I would hope that we are better than to disparage someone based on an incomplete Google search just because we don't agree with their theology (or lack thereof). Mike's call to sober, humble gratitude certainly seems more fitting. And unfortunately, I think the whole "gullible" thing is a two-way street.

Strong Tower said...

Is it really that unfathomable that a man who has renounced his faith and now works in the secular arena would exclude his degree from a theological institution?

Well yes seeing as he posted the reference here, and that it is at least partially disclosed at LinkedIn. That he might hide it elsewhere is, well, nefarious. What need of deception. Why not honesty.

You are right that we really don't know alot, which is why I didn't make a direct connection with the name. It may well be true that this man has what he has claimed.

Dr. Ken Pulliam doesn't teach at IBC, though he may have in 1995 as an adjunct when he was a professor at Arizona St, approximately the same period of time. Pulliam doesn't appear to be employed at ASU now. That coikadink means nothing. They may be two distinct persons.

Here's the deal sparky, Pulliam is a common name in Arizona, and the name is likely found many times with Ken. And Former Fundy might well be one dem. It still doesn't figure. If it is the Ken who was accused of heresy in the controversy over the Blood Book, then I can see why he might have become embittered and want to shelter himself. I have no idea where that ended or really why he would be ashamed of his defense of orthodoxy against the Fundies who held to the heresy of the divine blood.

Still, the fact remains that there is no reason for this Ken to hide information about that or any past affilliation with Christianity. I mean, here he is on a public blog exposing himself as an atheist apologist saving the planet from Christians and he is concerned about his anonymity? It just as likely that he has stolen the profile information and uses it as a cover having no moral basis upon which to not do so. Who knows if he is this mystery professor. From his presentation, it sure doesn't appear that he is. I mean, from reading what he has written elsewhere his response here was not very schlolarly. Pretty much, it was sophomoric. All could be cleared up if he would give more information so that his credentials could be verified. There in is the skepticism. There is no reason to hide anything from anyone. And, as I said, he didn't hide the fact that he had degree from a Fundy College and if he is the same Dr. Ken Pulliam in the Blood Book controversy, he is really Fundy because his PhD came from Bob Jones. You see, if we can find this, he is not hiding anyway. Then again, why would he hide? He is not some lower employed schlep, but President and CEO of his own company. No need to hide with that resume' and that level of income, is there?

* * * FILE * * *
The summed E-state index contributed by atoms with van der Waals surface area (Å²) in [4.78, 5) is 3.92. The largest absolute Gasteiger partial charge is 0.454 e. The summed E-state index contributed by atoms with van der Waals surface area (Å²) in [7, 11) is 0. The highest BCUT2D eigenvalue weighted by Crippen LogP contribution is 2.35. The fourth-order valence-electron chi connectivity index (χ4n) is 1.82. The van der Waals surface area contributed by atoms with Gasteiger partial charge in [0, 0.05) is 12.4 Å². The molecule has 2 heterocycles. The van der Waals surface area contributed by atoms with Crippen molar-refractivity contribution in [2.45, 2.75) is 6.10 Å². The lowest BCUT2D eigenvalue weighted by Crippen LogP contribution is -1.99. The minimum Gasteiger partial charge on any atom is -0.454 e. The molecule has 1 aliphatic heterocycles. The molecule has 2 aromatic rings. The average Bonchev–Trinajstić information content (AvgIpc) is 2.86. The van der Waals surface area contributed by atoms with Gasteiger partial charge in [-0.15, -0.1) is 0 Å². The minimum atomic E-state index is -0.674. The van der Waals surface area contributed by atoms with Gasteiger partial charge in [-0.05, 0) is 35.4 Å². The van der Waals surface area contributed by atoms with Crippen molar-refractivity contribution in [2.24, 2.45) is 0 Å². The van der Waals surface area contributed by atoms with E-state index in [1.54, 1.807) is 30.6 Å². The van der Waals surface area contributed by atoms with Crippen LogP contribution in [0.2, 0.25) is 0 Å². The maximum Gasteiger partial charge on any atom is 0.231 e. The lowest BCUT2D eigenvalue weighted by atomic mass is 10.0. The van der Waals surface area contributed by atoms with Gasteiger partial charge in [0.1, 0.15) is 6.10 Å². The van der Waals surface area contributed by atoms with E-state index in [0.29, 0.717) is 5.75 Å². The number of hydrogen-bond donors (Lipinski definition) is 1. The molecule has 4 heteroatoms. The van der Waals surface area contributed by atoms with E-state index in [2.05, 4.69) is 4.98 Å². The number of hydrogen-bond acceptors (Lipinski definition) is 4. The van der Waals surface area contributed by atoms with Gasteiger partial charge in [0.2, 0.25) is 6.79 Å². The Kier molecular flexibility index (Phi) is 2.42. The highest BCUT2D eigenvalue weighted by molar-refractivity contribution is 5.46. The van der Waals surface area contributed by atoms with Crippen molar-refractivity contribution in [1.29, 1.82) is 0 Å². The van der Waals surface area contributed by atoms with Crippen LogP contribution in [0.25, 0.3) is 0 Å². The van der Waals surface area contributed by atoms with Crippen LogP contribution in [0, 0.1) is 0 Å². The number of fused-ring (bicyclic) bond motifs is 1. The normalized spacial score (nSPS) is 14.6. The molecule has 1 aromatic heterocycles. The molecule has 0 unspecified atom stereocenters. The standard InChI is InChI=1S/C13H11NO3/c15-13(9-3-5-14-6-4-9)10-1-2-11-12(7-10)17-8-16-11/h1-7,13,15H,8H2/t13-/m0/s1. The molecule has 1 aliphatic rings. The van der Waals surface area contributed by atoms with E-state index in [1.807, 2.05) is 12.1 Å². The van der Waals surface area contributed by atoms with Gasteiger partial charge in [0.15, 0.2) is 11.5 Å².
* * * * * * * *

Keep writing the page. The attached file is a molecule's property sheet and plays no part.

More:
No, who ever Former Fundy is, he is seemingly a liar simply in the fact that he has chosen to hide certain information for no good reason.

There's an 18-year gap between the B.A. degree

Another thing, both Ken's, if we assume there were two, were teaching as early as 1988. Professor Ken, would have gotten his PhD between 1981 and then. Though time to do so it would have been quite the busy schedule teaching in two places, either corresponence school or traveling back to SC, raising a family and gaining a Masters and PhD during the same period of time. Fundamentally incredible.

Former_Fundy said...

You guys crack me up. You must have lots of free time on your hands.

Yes, I am Ken Pulliam. I have a B.A. from Baptist Univ. of America (1981), an M.A. from Bob Jones Univ (1982) and a Ph.D. from Bob Jones (1986). All done in residency. My dissertation was on the Evolution of Bernard Ramm's Views of Inerrancy. Dissertation was completed under the supervision of Stewart Custer.

I taught at International Baptist College in Tempe, AZ from 1986 to 1995. I was assistant Pastor at Beth Haven Baptist Church from 1995 to 1997. I started my own recruiting business in Arizona in Jan of 1997. I moved back to my home state of Georgia in 2000 and worked for a recruiting firm until January of this year when I started my own firm again.

The reason I did not put my education from BJU in my Linkedin profile is because "its not good for business." In the business world, people with a Ph.D. are typically looked down upon as academic book worms who do not know much about running a business. In addition, Bob Jones is a controversial institution and I did not want that reputation hurting my business.

BTW, Phil knows me. We met in 1995 in his office near Six Flags Magic Mountain. At the time, he and I were on an internet discussion group relative to theology.

So there you have it. Am I a liar? Well, think whatever you want.

I also am not an atheist but an agnostic. YOu can say I was never saved. I did not really love the Lord, did not have real faith or whatever else you want to say. All I know is that I was sincere as anyone could be. I believed with all of my heart. I committed over 20 years of my life to the Lord's service. If I wasn't saved, then you guys don't know if you are really saved now or not. For all you know, your faith may not be genuine and you may fall away in the future.

If anyone wants to email me, feel free to write me at telesys@mail.com

Daniel said...

I deleted my last comment - too many spelling mistakes, and I wanted to change a couple of words around (I am fussy that way).